Is high cholesterol bad? The impact of poor data quality and reporting bias

high cholesterol foodsHigh cholesterol – it’s a killer!

That’s been the common medical opinion for about he last fifty years.

As kids we were told to stop eating eggs, bacon and butter.

Billions of dollar are spent every year on statins – drugs that inhibit the bodies ability to manufacture cholesterol. The life insurance industry fuels the drug industry by loading the premiums of members with high cholesterol.

Yet, could the entire theory that high cholesterol causes heart disease be founded on faulty data?

A study of Japanese men and women, published earlier this year, shows no causal link between high cholesterol and heart disease. Equally, the study shows no link between taking statins and reduced risk of heart disease.

An article published on HealthImpactNews makes the startling claim that “people with high cholesterol live longer.”

Could the belief that high cholesterol is linked to heart disease be based on faulty data or reporting bias?

A series of documentaries aired on Australian television discuss this issue in more detail, and are worth watching if the subject interests you.

Reporting bias can lead to invalid conclusions

In recent years numerous studies have been published showing how reporting bias can skew findings. For example, researchers may ignore findings that do not support their hypothesis, may exclude patients that show side effects at an early stage, or may simply assume a causal relationship when in fact none such exists.

Correlation does not equal causation.

Spurious correlations are so common that there is even a book (and a website) devoted to the topic. Follow the link to see charts showing relationships between, for example: US Spending on Science and Suicides by Hanging, or, see hoe The Divorce Rate in Maine correlates with the Per Capita Consuption of Margerine.

A Credit Suisse report entitled, Fat, the New Health Paradigm, found no causal link between high cholesterol levels and heart disease, or between the food that we eat and our cholesterol levels.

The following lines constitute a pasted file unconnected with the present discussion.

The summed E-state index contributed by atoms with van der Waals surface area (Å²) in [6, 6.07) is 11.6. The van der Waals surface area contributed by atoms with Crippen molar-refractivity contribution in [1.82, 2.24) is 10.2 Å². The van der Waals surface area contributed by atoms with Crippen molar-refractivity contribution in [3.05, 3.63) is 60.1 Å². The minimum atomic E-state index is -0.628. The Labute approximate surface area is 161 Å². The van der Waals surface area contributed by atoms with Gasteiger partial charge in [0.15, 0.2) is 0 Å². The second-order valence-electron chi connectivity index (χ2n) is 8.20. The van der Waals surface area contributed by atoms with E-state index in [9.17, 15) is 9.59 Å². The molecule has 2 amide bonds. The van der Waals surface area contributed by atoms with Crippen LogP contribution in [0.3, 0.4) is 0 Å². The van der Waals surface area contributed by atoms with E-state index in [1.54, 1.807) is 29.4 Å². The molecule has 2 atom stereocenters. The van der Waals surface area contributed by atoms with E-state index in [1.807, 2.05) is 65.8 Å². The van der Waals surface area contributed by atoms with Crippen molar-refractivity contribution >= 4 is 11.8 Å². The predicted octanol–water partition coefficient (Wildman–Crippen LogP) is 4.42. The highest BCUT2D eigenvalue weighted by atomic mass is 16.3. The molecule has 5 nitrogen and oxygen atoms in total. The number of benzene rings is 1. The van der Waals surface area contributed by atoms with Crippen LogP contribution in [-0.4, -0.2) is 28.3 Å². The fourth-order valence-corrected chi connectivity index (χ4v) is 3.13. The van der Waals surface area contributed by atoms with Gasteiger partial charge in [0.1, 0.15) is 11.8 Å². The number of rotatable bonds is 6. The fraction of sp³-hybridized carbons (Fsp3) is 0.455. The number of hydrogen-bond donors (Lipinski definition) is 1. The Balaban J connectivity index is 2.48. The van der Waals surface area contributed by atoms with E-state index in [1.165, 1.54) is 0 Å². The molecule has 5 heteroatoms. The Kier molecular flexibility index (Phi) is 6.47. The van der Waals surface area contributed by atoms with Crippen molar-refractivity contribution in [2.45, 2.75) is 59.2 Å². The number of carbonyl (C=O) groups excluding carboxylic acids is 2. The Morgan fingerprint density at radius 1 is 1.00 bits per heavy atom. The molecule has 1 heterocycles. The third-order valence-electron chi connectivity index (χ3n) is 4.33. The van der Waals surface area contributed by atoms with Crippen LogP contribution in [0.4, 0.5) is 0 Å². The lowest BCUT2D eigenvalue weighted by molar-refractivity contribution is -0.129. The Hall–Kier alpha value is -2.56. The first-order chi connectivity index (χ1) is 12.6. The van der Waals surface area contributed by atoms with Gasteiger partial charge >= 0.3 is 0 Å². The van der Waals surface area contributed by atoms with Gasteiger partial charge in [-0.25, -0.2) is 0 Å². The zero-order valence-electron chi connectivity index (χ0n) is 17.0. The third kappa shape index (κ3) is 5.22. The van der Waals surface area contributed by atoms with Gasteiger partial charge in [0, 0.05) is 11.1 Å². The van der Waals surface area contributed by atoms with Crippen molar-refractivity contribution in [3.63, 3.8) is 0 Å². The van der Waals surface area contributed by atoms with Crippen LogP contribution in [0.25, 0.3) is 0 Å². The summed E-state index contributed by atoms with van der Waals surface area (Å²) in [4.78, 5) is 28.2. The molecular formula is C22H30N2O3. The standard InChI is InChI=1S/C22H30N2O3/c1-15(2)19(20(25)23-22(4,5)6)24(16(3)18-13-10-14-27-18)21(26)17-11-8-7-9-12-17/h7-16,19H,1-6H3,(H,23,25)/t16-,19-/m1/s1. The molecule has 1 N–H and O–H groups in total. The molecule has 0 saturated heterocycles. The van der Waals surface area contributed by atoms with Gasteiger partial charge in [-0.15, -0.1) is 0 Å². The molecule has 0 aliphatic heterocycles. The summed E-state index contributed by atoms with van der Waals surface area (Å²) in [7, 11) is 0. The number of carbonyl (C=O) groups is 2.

The report, which is summarised here concludes:

  1. High cholesterol (above 240mg/dl) (this is 6.2mmol/l) is only a marker of higher cardiovascular death for men. Please note that high cholesterol does not cause heart attacks, it is just a marker.
  2. For all other illnesses, higher cholesterol levels pointed to lower death levels. Why? Because cholesterol helps support, or is a marker of, a better immune system.

Of course, those arguing against the war on high cholesterol may also let bias sway their decision making.

The bottom line, however, is that there seems to be considerable doubt over whether reducing cholesterol levels has a significant impact on life expectancy. More studies need to be done and unbiased conclusions drawn.

Big data promises to enhance decision making – for applications ranging from understanding the customer buying journey, to channel optimization, fraud management, and many more.

As companies begin to invest in big data they need to guard against poor data quality or reporting bias that may sway the results.

Don’t let your business be led astray by biased analytics

image sourced from
This post does not constitute medical advice

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